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Re: Matt Palmer's Fast Scale Book and approach

Post by msa3psu » Sun Jan 20, 2019 5:00 pm

I've known some who use iam descending and ami ascending and who don't finger all strings with three notes. They allow for two or four notes on some strings played with im or mi. This allows more normal left hand scale fingering and they achieve amazing speed and power despite the mixed patterns. I've used this approach and it feels good but I haven't spent much time working up the speed yet.

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Adrian Allan
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Re: Matt Palmer's Fast Scale Book and approach

Post by Adrian Allan » Sun Jan 20, 2019 6:43 pm

Terpfan wrote:
Fri Jan 18, 2019 9:57 pm
Adrian, how do you rate Matt Palmer's approach to scales after 2 years.
I used it for a while and then drifted away from it and tried my own approaches, with a limited amount of success.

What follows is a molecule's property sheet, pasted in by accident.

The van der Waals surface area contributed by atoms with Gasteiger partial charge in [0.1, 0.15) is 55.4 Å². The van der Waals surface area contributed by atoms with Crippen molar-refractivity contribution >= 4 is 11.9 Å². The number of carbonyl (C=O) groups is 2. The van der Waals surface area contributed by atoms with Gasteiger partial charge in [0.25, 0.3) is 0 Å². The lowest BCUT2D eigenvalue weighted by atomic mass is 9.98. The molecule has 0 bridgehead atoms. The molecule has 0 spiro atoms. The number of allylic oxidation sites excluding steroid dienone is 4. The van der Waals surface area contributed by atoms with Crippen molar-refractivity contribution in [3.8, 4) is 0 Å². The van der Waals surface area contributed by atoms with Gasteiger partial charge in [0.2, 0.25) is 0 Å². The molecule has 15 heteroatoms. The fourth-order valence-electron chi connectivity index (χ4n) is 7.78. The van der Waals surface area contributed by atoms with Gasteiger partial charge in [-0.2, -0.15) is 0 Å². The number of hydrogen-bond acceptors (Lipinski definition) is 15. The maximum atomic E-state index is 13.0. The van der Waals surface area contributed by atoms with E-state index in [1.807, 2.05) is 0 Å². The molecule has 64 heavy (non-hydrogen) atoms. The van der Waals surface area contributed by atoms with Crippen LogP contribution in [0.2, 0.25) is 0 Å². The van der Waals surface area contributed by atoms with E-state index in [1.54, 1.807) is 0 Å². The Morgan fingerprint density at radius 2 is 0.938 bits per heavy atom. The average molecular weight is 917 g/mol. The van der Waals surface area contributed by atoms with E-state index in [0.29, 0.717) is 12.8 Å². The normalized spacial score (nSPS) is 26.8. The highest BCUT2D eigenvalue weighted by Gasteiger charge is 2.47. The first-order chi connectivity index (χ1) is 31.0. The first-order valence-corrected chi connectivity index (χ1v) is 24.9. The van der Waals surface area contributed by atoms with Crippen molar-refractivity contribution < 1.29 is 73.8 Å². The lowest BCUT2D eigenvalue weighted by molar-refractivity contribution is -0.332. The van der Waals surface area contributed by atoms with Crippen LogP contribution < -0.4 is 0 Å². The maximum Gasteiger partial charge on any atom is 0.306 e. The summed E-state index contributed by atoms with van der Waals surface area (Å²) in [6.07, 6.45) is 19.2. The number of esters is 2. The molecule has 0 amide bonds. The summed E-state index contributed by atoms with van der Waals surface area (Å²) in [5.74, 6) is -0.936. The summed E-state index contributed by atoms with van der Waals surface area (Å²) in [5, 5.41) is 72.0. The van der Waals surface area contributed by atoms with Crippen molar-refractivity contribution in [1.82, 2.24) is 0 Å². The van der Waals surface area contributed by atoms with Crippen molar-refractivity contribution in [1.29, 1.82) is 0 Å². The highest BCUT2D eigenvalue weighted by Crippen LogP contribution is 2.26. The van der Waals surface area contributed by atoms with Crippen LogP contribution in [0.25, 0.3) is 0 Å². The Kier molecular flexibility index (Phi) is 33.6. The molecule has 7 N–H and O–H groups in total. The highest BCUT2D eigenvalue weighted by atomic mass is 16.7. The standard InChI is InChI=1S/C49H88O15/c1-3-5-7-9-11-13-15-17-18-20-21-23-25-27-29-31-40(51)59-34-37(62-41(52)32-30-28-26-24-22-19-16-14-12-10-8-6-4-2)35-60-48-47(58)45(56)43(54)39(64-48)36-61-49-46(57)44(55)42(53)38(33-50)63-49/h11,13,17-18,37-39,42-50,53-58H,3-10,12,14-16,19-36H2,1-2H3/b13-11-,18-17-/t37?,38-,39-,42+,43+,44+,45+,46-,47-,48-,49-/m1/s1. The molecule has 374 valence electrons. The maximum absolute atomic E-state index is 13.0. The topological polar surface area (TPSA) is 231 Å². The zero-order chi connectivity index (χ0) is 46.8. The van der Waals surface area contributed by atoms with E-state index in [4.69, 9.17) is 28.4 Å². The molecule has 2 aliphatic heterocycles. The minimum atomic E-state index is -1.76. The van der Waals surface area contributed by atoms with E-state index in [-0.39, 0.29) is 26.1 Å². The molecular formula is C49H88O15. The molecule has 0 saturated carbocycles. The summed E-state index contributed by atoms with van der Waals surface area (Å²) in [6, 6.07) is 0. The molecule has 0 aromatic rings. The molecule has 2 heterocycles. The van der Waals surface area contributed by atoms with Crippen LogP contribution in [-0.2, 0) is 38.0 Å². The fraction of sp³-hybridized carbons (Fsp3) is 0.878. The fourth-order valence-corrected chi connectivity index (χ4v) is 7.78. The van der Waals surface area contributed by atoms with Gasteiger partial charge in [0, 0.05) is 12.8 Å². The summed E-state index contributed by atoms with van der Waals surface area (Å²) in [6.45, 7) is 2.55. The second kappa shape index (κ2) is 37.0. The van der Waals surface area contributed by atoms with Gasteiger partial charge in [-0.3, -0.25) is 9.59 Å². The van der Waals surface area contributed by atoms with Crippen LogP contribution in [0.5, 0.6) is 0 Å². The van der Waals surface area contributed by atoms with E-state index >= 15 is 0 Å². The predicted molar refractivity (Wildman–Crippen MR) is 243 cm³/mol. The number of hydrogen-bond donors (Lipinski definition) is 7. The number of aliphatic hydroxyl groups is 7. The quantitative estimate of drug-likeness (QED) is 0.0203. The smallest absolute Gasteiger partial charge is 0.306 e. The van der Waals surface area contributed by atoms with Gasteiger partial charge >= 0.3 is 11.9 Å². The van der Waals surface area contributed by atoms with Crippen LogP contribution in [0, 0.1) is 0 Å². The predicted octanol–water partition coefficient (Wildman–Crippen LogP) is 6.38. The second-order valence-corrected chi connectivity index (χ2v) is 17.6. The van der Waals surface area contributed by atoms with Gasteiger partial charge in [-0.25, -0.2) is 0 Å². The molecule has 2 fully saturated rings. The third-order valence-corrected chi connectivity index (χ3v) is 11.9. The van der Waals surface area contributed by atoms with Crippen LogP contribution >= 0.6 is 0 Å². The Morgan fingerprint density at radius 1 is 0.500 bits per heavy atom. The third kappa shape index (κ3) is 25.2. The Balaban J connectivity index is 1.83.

Sadly, due to the pressures of work and studying for a non-music part time masters right now, my playing has taken a back seat for a while.
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Alexander Kalil
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Re: Matt Palmer's Fast Scale Book and approach

Post by Alexander Kalil » Mon Jan 21, 2019 11:09 am

I think it should be pointed out that iam working better than ami for descending scales is just a feature of the specific right hand approach of the players in question. It is not a universal case. For other players, such as myself and obviously Matt Palmer, ami is just fine, descending and ascending. In general I would say that fluency in string-crossing with all three patterns, ami-iam-mia, is the mark of an accomplished 3-finger (ami) scale technique. It allows one to pluck any left-hand scale configuration with the technique, not limiting oneself to configurations with 3, 6, or 9 notes per string.

Terpfan
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Re: Matt Palmer's Fast Scale Book and approach

Post by Terpfan » Mon Jan 21, 2019 5:20 pm